Red Plenty, Francis Spufford (2010), appeared on the non-fiction short list for the BSFA Award this year, though it lost out to a series of blog posts on the Hugo novel shortlist by Paul Kincaid. I’ll admit I had somewhere picked up an entirely erroneous impression of Red Plenty. I knew that it was non-fiction told as if it were fiction – dramatisations, if you will, of the life of ordinary Russians during the years of the USSR. But I’d also got the impression from somewhere – perhaps by the use of the word “science fiction” to describe it some place – that it also extrapolated the great Soviet experiment into later decades, as if perestroika and glasnost had never happened. That isn’t the case. Red Plenty ends in 1968. Nor did it affect my enjoyment: I thought the book excellent. Red Plenty follows the lives of a handful of peoples – some real, some invented – through the first half-century of the USSR. There’s a very real sense of utopia in the book, and it is sad to see how it is slowly corrupted. The USSR was one of history’s two great attempts to create a utopian society and, like the other one, Islam, its ideals didn’t last much beyond the first generation. All too often people forget what the USSR was trying to achieve. That it failed doesn’t invalidate the experiment, or its objectives.

Debris, Jo Anderton (2011), I read for review for Interzone. “File under science fiction” it says on the back cover, but I’m not convinced…

Leap of Faith, Gordon Cooper (2000), I reviewed on my Space Books blog here.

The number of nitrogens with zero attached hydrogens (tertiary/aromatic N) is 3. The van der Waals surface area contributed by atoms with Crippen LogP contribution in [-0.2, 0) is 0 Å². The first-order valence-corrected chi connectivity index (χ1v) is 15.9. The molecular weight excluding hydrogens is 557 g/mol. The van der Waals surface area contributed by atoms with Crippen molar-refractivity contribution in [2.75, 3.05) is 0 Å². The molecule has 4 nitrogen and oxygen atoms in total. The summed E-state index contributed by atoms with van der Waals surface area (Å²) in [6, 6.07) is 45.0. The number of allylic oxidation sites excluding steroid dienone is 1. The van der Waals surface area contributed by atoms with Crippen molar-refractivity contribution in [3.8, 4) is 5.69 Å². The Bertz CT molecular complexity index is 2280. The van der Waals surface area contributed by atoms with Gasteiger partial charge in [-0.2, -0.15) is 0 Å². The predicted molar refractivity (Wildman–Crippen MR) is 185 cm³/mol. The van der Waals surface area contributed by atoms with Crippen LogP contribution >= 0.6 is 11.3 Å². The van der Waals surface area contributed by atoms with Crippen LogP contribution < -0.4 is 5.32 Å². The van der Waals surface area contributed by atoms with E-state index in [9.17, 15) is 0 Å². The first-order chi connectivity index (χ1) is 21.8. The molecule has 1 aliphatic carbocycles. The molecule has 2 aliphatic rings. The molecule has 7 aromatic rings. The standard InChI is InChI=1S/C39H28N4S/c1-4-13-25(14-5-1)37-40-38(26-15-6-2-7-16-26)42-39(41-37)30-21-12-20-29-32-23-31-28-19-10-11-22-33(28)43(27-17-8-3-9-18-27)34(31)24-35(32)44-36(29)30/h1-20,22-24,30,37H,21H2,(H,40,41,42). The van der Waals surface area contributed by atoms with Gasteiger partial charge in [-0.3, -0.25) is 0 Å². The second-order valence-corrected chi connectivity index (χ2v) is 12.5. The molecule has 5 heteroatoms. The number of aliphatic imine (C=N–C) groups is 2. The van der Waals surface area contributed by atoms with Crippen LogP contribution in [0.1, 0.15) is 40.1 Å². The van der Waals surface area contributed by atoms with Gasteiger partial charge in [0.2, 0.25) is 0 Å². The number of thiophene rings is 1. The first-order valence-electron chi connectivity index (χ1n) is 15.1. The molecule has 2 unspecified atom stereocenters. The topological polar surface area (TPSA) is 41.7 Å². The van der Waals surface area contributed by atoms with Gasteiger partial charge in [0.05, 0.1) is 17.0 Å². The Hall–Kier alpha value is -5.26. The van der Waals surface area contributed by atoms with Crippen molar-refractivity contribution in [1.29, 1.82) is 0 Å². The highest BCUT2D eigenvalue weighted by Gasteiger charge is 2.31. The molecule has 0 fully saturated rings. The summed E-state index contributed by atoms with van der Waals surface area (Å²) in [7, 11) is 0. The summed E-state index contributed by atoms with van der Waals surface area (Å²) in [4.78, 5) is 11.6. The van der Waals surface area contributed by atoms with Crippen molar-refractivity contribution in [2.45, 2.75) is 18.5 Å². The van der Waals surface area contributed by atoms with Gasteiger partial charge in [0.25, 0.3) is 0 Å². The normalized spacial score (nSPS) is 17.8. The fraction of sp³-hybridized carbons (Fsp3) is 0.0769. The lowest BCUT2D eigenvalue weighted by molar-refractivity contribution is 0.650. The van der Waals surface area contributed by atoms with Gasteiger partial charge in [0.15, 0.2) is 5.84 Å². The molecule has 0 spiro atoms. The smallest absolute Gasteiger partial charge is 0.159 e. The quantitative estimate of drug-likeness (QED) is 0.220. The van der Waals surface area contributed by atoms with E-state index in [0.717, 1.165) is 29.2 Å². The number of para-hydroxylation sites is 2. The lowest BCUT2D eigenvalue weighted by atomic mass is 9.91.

Snakehead, Ann Halam (2007), is Gwyneth Jones’ last novel as Halam, although apparently a new one – a sequel to Dr Franklin’s Island – will be published next year in the US. Snakehead is a retelling of the Perseus and Andromeda story from Ancient Greece. But slightly different. In the myth, Perseus first meets Andromeda when he returns from slaying Medusa, but in Snakehead Andromeda has run away from home and is taken in by Perseus and his mother Danaë. Much of the novel concerns Perseus’ life, and Andromeda’s introduction to it, on the island of Seriphos. The killing of the Gorgon occupies only a chapter or two towards the end of the book. There is a lovely matter-of-factness about the way the story is presented, the way its strangenesses are streamlined into the narrative. Also good is Perseus’ meeting with his father, Zeus, which reads like pure science fiction. Halam’s novels have always been extremely strong – I’d argue her Inland trilogy is better than Le Guin’s Earthsea books – but may have suffered from their variety. YA book series sell by the boatload, but Halam’s novels have been (mostly) singletons. As an adult reader, that variety is part of their appeal – when else am I going to read a novel treatment of the Perseus myth, for example? – but it may have hampered their success.